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June 17, 2021

4 min read

Practical Guide to SRE: Incident Severity Levels

Incident severity levels are a measurement of the impact an incident has on the business. Classifying the severity of an issue is critical to decide how quickly and efficiently problems get resolved.

Quentin Rousseau
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Quentin Rousseau
Practical Guide to SRE: Incident Severity Levels
Table of contents

In companies with constant growth and large scale, incidents are inevitable. A robust incident management strategy eventually leads to better management and handling of issues. It is an essential part of reliability engineering, ensuring that a team is prepared to manage incidents. It can prevent the loss of millions of dollars in revenue in times of breaches or downtimes. Good incident management improves customer experience and empowers engineering teams to meet their uptime goals. 

In this blog, we will discuss how companies can identify and prioritize incidents for faster resolution. Incidents could vary a lot on the surface level, and hence it is essential to classify them according to specific, well-defined parameters. All incidents are not equal. For instance, a system outage during peak hours is much more stressful than handling when most customers are asleep. 

We can categorize incidents into various severity levels. The more well-defined your severity levels are, the more likely it is that your team will be on the same page and able to react quickly and appropriately when incidents happen.


Why are severity levels useful?

Incident severity levels are a measurement of the impact an incident has on the business. Classifying the severity of an issue is critical to decide how quickly and efficiently problems get resolved. Typically, the lower the severity number, the more impactful the incident.

Allows you to focus and prioritize the task affecting the business 

Precise severity levels help you to focus on high-priority tasks. For instance, a feature crashing the entire application would be of higher priority than a spelling mistake on a website. Eventually, we focus on resolving the task that could create a business loss.

Leads to a better action plan

Classifying severity levels makes the process of handling bugs smoother. The core value of SEV levels is that they save teams time. It allows creating a proper roadmap for addressing each level and hence enables the team to dive straight into the fix. With well-defined levels, it also reduces and controls the amount of alerting noise. All this leads to a better action plan.

Defining Incident severity levels 

One of the first steps in classifying severity levels is determining the most critical flows of your applications or services. It helps in determining what constitutes an incident. We can classify incidents by severity using "SEV" definitions. Incidents with a lower SEV number are treated as "major incidents" and warrants a more agile response. When categorizing severity levels, we need to consider various factors other than the impact on business. For instance, the app going down at peak hours will be a huge business loss.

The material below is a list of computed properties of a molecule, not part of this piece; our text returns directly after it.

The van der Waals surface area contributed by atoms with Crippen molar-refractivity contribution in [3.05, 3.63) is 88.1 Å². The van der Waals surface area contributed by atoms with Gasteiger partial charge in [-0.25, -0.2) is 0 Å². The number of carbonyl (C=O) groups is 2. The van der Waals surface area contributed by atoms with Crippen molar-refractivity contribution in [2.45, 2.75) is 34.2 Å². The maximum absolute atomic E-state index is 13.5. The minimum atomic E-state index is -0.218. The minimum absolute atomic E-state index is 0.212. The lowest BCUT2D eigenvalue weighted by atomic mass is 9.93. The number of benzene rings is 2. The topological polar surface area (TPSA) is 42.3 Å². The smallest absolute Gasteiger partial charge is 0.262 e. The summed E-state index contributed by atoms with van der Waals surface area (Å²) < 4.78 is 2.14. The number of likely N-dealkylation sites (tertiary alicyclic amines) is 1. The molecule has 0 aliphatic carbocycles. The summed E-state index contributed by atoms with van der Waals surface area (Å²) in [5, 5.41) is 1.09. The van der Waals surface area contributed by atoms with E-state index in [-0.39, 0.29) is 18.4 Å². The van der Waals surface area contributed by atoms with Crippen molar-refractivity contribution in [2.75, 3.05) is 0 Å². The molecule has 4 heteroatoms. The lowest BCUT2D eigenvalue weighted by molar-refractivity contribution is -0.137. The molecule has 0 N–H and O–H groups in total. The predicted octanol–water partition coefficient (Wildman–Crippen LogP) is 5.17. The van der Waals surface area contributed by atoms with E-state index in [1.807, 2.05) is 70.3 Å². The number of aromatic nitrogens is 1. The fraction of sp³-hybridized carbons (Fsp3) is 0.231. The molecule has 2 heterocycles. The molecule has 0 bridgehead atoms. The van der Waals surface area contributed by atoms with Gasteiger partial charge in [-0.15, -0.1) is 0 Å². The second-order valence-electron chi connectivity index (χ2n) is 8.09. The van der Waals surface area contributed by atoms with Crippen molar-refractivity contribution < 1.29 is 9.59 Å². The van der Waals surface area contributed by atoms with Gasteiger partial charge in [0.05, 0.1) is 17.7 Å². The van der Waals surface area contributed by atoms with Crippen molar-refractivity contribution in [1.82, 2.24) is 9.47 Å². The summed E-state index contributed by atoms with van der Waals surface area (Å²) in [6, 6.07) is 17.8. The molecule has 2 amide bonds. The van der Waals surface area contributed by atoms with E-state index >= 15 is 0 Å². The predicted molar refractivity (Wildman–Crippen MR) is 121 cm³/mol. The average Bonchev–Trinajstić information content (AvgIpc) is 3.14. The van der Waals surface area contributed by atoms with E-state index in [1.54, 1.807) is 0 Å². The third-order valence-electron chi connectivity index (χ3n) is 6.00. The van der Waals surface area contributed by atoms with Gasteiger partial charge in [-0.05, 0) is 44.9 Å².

Every organization needs to understand their business, team, and what kind of SEV level definitions work for them. Some organizations classify SEV levels as P0, P1, P2 etc. Broadly, we can categorize it as the following. However, you are free to choose more granular levels than this.

How to Choose These Levels?

SEV 0 or Critical or P0

Failures that are catastrophic in nature such as a security breach or a complete outage that makes your product unavailable for the target audience will come under SEV0. It completely brings the business to standstill and may lead to loss of revenue and/or reputation. A SEV0 incident usually has no quick workaround and requires a coordinated effort across the entire engineering team to fix such an incident.

SEV 1 or Major or P1

SEV1 incidents are issues that cause partial or complete outages on the product, have workarounds or impact a subset of customers. A SEV1 incident, compared to a SEV1, is not a complete outage, but still affects the customer experience. For example, a single feature, such as an outage of the recommendation system in a shopping website is an example of a SEV1 incident. It affects the shopping experience, but still allows limited business to go through. Such incidents usually demand immediate attention but are less robust than a SEV1.

SEV 2 or Minor/Moderate or P2

In a SEV2 incident, users are able to complete actions as usual, but experience minor nuisances and inconveniences. Continuing with the example of the shopping website, a few missing descriptions and images, could be classified as a SEV2. Such incidents have known quick workarounds and are not difficult to fix.


A well-defined incident severity classification system helps us save time during critical issues by providing guidelines for what needs to be done. Organizations should invest time to define a good incident management process as it leads to fewer disruptions to the business.